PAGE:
This cuts down on your workload heavily, you’re still collecting client monies for content changes, and you can focus on more of the sales aspects. Sell this as a positive alternative and a well designed system will help sell itself.

It’s not always just making text changes, it’s usually a bit more complicated than that but not something that could easily be handled by a client in a CMS. For example, a client wants to upgrade their version of X-Cart. The automatic upgrade script ran into tons of errors so we need to do some of the patches manually. This is going to be an extremely time intensive thing. It’s also that isn’t all that glamorous. So finding someone with the experience to know how to perform this upgrade and someone willing to do it is very hard.

This has been the same question posed by a lot of people.

Here is what I would do.:
Get a cheap webcam and record yourself for 2 weeks.
Record Sales Calls,
Service Calls,
How you work out what to charge,
How you do the accounts,
How you do everything that matters in your business.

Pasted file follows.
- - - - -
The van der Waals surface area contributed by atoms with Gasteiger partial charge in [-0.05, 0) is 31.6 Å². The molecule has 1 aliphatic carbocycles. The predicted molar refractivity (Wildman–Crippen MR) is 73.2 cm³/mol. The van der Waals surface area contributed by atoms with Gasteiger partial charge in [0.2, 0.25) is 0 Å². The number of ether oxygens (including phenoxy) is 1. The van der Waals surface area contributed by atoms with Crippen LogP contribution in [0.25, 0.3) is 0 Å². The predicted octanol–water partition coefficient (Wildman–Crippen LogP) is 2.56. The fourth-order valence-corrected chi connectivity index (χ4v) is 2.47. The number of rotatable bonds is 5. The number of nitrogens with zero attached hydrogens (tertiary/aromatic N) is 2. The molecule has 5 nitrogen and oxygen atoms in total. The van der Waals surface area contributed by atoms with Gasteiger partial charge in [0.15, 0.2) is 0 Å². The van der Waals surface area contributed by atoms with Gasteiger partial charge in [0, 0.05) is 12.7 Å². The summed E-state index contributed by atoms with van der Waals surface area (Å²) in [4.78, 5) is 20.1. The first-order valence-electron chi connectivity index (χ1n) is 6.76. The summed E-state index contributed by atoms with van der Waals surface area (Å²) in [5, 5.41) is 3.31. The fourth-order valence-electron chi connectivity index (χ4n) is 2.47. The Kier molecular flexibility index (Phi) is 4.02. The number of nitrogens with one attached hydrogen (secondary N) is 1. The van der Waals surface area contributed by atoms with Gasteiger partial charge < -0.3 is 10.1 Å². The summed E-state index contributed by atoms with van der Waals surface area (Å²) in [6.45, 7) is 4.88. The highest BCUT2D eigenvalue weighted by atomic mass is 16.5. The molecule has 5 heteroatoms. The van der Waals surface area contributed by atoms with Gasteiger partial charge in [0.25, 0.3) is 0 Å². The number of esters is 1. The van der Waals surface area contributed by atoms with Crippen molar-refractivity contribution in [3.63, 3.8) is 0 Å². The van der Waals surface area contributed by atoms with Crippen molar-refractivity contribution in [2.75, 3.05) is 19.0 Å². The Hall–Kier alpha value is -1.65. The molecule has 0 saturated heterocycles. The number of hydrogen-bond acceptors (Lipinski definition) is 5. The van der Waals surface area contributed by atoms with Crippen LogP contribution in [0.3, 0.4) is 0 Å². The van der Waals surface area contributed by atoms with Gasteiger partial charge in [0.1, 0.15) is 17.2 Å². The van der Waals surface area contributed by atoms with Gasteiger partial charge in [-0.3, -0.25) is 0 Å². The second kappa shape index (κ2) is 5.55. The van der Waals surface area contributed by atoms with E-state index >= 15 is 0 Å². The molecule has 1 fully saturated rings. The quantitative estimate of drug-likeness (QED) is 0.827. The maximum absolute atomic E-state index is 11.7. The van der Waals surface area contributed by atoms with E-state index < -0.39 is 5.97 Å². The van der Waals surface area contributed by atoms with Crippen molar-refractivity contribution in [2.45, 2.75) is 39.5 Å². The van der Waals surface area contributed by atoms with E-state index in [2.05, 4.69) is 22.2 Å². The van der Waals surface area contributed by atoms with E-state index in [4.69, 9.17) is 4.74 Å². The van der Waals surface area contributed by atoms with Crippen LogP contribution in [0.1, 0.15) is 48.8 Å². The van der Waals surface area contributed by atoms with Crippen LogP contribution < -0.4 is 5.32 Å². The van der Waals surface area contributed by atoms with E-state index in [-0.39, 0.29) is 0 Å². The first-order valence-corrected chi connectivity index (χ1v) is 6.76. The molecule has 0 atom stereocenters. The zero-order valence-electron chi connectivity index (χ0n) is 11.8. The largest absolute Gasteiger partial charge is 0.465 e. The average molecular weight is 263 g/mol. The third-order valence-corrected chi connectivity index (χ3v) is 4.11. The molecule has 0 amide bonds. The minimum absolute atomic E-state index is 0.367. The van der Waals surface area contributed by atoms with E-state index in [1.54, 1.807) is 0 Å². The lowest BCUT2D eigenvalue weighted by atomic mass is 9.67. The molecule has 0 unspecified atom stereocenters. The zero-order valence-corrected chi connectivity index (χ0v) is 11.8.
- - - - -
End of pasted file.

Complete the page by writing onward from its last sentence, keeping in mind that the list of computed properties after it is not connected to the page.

Then Sit down and Write out checklists for every major aspect.

Like the following:

  • Receiving a Phone Call Checklist:
  • WRITE: Ensure you have grabbed the CALL clipboard and write copious notes as you listen to the call.
  • WELCOME: Hi Welcome to “yourbusinessname” your speaking with ???
  • LISTEN: Listen and Listen and Listen to the caller (only try to figure out whether its a SALES or SERVICE call at the begginning)
  • DECIDE: Work out whether you are taking a NEW client call or an existing clients. Look up the Client on the System and highlight JOB history

etc etc etc

This was just a silly example but you probably get the idea.

This is a LOT of work to begin with but this will be the only way you can scale your business and grow.

WHEN you hire get SMART people with TOP attitude and get them to FOLLOW your checklists.
Smart people with lots of experience sometimes have a hard time with checklists and standards but if you want your result most of the time then you have to put the work into telling people how that is!!!

READ the E-myth for Contractors as well

What about trying to find a partner to take on some of the load. I recently bought a few clients from an old friend who could not manage them with his current lifestyle (works full time and freelances part time). It’s actually benefited both of us!